I always joke that making bone broth "is a pain in the ass." That being said, it is TOTALLY worth it. Keep in mind that there are numerous ways to make broth but the most important thing is that you use bones from healthy animals. The book "Nourishing Broth" by Sally Fallon Morell is the bible of bone broth if you would like more detail on the subject. She doesn't advocate for pressure cooking but I have found that I get just as good bone broth from a pressure cooker as stove top. It is also much faster. Collagen peptides are heat stable up to 500 degrees so you won't have to worry about altering the structure of the proteins. 

Ingredients:


3.5lbs bones**

8 cups of water (or enough to cover the bones

in the pot)

1/4 cup of apple cider vinegar

1 onion, quarterd

1 head of garlic

3 stalks of celery

1/2 Tablespoon of peppercorns

2 bayleaf


Homemade Bone Broth

Directions: 

(Optional) Preheat oven to 425 degrees. On a baking sheet, spread bones out and add onion. Bake for 40-50 minutes until golden-dark brown. I usually wait until the edges of the onion get a little burnt. Note: Bones can be baked from frozen. 

 

Pressure Cooker/Instapot: Add all ingredients to pot. Pressure cook on high for a total of 6 hours for beef. If you are using chicken or other smaller bones you can reduce this time by 1-2 hours. For fish bones just 30 minutes.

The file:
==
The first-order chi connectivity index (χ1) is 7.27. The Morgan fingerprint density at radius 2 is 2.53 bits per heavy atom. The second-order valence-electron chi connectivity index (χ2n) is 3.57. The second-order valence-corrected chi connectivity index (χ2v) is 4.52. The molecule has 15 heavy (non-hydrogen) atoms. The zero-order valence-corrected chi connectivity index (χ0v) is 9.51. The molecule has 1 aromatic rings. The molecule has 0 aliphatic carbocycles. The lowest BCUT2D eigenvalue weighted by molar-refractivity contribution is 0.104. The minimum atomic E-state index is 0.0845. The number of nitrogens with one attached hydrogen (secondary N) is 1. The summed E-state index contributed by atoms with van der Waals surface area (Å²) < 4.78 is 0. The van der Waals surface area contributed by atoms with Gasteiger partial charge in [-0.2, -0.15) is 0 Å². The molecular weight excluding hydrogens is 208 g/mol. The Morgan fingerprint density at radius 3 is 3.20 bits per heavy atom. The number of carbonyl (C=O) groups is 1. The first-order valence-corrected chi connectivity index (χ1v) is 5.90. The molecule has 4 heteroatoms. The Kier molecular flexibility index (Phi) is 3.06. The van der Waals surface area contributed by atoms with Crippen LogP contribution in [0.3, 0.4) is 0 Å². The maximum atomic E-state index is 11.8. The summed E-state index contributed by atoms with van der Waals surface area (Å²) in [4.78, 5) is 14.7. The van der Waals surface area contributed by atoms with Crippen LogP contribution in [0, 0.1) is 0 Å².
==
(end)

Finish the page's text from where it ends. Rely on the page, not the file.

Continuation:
Stove-top: Combine all ingredients in a large stock pot. Bring to a boil and reduce heat to low. Cover and simmer for 24-48 hours. You will get a better broth with 48 hours of cook time. Add more water as it evaporates. Note: It is not recommend to do this unmonitored with a gas stove. 

 

Slow-cooker: I find that most slow-cookers are lined with a non-stick lining. I highly recommend ditching any non-stick coated cookware.  If you do want to use the slow-cook method, just combine all ingredients in your slow cooker and slow cook on high for 48 hours. Monitor the water level and add more water as it evaporates. note- Some slow cookers just don't get hot enough to make a really thick broth. 

 

Now the fun part! Strain out the bones and ingredients. I place a colander in a large bowl and pick out the bones with tongs, a mesh basket or a small strainer. Once you get all the big pieces out it is a good idea to strain the broth through a fine mesh sieve to get any large chunks or peices of bone out. At this point you can either use a gravy fat separator, or just place your broth in the fridge and wait for the fat to harden so you can remove it. The fat can be used to fry potatoes or any other foods or discarded.

 

You can use your leftover bones for a second round of bone broth. Place cooked bones and ingredients into the pot and add water just until it covers the bones. The second round will be darker and have a more cooked taste due to the caramelization of the vegetables. 

 

Store bone broth in the fridge for 1 week or freeze in small containers or ice cube trays. Use within 2-3 months for best results. Spent bones are a great addition to a garden compost.